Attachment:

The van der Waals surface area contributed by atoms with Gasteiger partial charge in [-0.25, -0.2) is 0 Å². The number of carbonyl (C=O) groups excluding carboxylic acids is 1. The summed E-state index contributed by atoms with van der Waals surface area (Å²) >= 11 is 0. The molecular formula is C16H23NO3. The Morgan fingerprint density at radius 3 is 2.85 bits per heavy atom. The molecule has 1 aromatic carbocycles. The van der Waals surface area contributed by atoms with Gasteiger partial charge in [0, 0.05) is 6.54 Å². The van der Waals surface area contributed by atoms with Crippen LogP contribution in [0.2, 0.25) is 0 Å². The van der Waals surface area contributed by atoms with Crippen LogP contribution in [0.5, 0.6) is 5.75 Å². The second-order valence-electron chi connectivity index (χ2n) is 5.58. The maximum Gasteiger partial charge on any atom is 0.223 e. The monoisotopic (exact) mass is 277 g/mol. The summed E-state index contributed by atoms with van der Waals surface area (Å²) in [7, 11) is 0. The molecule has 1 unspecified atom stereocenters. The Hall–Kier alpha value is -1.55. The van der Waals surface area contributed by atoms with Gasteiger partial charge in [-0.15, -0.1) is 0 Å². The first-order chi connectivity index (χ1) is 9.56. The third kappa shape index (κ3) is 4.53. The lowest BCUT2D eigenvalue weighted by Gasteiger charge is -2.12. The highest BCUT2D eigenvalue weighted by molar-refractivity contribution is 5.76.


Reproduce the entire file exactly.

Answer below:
The van der Waals surface area contributed by atoms with Gasteiger partial charge in [-0.25, -0.2) is 0 Å². The number of carbonyl (C=O) groups excluding carboxylic acids is 1. The summed E-state index contributed by atoms with van der Waals surface area (Å²) >= 11 is 0. The molecular formula is C16H23NO3. The Morgan fingerprint density at radius 3 is 2.85 bits per heavy atom. The molecule has 1 aromatic carbocycles. The van der Waals surface area contributed by atoms with Gasteiger partial charge in [0, 0.05) is 6.54 Å². The van der Waals surface area contributed by atoms with Crippen LogP contribution in [0.2, 0.25) is 0 Å². The van der Waals surface area contributed by atoms with Crippen LogP contribution in [0.5, 0.6) is 5.75 Å². The second-order valence-electron chi connectivity index (χ2n) is 5.58. The maximum Gasteiger partial charge on any atom is 0.223 e. The monoisotopic (exact) mass is 277 g/mol. The summed E-state index contributed by atoms with van der Waals surface area (Å²) in [7, 11) is 0. The molecule has 1 unspecified atom stereocenters. The Hall–Kier alpha value is -1.55. The van der Waals surface area contributed by atoms with Gasteiger partial charge in [-0.15, -0.1) is 0 Å². The first-order chi connectivity index (χ1) is 9.56. The third kappa shape index (κ3) is 4.53. The lowest BCUT2D eigenvalue weighted by Gasteiger charge is -2.12. The highest BCUT2D eigenvalue weighted by molar-refractivity contribution is 5.76.